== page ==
Australian support for Israel expected to remain steady under new PM Turnbull

Julie Bishop, Australia’s current foreign minister and a strong supporter of Israel, is one of Turnbull’s close allies.

Australian Prime Minister Malcolm Turnbull  (photo credit: REUTERS)
Australian Prime Minister Malcolm Turnbull
(photo credit: REUTERS)
Israel might have lost a close friend when Tony Abbott was pushed aside as Australia’s prime minister by his own Liberal Party on Monday, but – according to diplomats and Australian Jewish leaders – it gained another staunch supporter with his replacement, Malcolm Turnbull.
“We go from one very good friend to another,” said Colin Rubenstein, the head of the Australia/ Israel & Jewish Affairs Council (AIJAC). His comments echoed those of a senior diplomatic official in Jerusalem who said that Turnbull is a “true friend, much like Abbott.”
Turnbull defeated Abbott, who was prime minister for the past two years, by a 54-44 vote among party MPs.
Last month, at an appearance with Israeli journalist Shmuel Rosner at the Zionist Federation of Australia’s 2015 plenary, Turnbull said that “we see ourselves as having shared values with Israel.
“We see Israel as being in the first trench, on the first line in the battle against extremist tyranny, terrorism and so forth,” he said. “So we’re definitely on the same side.”
Turnbull said that his party was “determined to provide all the support we can to ensure that Israel remains a Jewish state within secure borders.
As to providing micro-managed armchair opinions regarding what the government of Israel should do on this matter or that matter...
we tend to defer to the Israeli government when it comes to making those decisions. After all, they are a lot closer to it than we are.”
Stating that the first duty of a state is the safety of its people, Turnbull said “you cannot seriously or credibly ask Israel to do things that put its existence in peril.”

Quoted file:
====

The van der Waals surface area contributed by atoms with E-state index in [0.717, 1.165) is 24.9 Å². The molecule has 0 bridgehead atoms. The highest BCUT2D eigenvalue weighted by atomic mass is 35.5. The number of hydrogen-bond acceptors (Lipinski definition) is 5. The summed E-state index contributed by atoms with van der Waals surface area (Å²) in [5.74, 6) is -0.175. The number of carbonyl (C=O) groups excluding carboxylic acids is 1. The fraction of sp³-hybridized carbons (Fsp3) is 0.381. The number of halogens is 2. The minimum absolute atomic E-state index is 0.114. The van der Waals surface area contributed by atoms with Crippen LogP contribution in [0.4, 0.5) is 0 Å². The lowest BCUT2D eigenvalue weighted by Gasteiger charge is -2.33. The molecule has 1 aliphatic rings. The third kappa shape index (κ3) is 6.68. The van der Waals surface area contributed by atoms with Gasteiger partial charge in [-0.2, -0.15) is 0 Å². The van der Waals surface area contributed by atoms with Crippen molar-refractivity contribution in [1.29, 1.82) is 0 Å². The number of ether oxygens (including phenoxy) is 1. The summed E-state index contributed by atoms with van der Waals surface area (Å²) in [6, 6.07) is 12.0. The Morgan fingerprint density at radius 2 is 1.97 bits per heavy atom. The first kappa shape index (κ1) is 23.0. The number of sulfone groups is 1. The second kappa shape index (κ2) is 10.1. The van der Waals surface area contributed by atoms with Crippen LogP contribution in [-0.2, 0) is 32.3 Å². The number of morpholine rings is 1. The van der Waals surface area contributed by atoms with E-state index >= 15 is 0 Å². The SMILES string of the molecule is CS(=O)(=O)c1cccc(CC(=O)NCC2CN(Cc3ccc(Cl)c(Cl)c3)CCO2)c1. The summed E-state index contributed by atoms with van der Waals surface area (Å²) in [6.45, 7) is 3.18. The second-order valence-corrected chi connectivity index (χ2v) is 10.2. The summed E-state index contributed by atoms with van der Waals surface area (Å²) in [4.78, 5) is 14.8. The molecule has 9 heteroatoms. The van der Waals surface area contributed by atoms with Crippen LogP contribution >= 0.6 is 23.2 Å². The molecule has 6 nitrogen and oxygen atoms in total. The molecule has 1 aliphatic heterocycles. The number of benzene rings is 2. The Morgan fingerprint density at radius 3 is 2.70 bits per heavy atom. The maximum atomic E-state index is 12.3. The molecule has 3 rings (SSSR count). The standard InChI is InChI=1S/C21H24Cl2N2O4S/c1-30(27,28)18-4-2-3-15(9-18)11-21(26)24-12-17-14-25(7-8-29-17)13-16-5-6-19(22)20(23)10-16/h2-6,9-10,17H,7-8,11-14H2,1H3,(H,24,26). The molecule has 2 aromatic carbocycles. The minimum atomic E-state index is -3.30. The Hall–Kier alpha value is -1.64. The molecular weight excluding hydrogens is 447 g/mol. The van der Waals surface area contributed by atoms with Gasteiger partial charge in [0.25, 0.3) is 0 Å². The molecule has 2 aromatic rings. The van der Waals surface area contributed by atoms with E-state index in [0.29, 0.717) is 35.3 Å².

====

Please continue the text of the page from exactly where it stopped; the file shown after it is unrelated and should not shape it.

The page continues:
Israel needs to be secure, he said. “And so when people make all sorts of suggestions and proposals, they sometimes may be well intentioned.
But we can’t be imposing, or proposing, measures to Israel that are going to put its security at risk. You can’t do that to any country. It’s also pointless – Israel is not going to take any note of that, nor should it.”
Australia’s envoy to Israel, Dave Sharma, told the Post that “the strong support for Israel under the Abbott government will continue under the Turnbull government.”
AIJAC issued a statement calling Turnbull “an exceptional friend of the Jewish community and a staunch supporter of Israel,” and said it had always “found him to be understanding of, and sympathetic towards, our concerns.” It thanked Abbot for his very warm relationship with the Australian Jewish community and unswerving commitment to Israel’s well-being and security.
On Wednesday, when Abbott was still prime minister, Australia was one of only seven countries that joined Israel and voted against a UN resolution enabling the Palestinians to raise their flag at the world body.
Turnbull, in an interview two years ago with the Australian Jewish News titled “Menachem Mendel Turnbull,” said his mother “always used to say that her mother’s family was Jewish.”
“I grew up in the Eastern Suburbs [of Sydney] and, as we all observe, there were a lot of Jews in the Eastern Suburbs, and I have always been very comfortable,” he said. “The strong traditions of family and the whole heimishe atmosphere of the Jewish community, which I’m sure some people don’t like, for me – as someone who is a good friend, but not part of it – I find very admirable.”